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Siemens said on Tuesday that it is working with the U.S. Department of Homeland Security to investigate a cyber intrusion into a water treatment plant in South Houston, Texas, but couldn’t confirm that a default, three digit password hard coded into an application used to control the company’s SCADA software played a role. 

In an e-mail interview with Threatpost, the hacker who compromised software used to manage water infrastructure for South Houston, Texas, said the district had HMI (human machine interface) software used to manage water and sewage infrastructure accessible to the Internet and used a password that was just three characters long to protect the system, making it easy picking for a remote attack.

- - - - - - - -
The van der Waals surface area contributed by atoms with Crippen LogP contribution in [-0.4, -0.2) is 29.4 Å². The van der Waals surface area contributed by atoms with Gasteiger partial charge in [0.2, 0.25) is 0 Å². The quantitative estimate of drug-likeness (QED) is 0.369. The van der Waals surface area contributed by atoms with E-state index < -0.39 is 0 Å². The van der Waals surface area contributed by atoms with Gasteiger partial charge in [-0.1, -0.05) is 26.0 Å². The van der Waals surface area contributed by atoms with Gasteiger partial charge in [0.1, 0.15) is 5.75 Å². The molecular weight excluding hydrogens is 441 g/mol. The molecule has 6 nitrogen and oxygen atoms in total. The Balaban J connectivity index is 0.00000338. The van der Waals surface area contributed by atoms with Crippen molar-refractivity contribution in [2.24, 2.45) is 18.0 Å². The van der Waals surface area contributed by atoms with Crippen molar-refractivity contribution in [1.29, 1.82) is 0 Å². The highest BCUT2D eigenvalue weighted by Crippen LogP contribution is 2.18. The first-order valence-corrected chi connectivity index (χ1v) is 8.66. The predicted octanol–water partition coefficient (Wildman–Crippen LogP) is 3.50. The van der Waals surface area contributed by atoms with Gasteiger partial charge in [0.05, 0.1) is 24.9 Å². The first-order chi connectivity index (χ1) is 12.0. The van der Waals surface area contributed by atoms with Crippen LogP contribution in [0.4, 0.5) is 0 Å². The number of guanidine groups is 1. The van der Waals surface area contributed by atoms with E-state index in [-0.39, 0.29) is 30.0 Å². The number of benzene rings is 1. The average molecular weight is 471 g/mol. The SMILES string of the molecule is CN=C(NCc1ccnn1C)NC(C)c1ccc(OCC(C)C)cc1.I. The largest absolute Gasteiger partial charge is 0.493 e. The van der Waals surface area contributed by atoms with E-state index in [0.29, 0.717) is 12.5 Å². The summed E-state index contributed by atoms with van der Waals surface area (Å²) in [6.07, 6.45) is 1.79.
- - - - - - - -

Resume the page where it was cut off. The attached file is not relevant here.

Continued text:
Dillon Beresford, the NSS Labs researcher who disclosed serious holes in industrial control system software from Siemens says the company is downplaying the seriousness of the vulnerabilities in its public statements, and that a supposed “fix” for the vulnerabilities is inadequate. 

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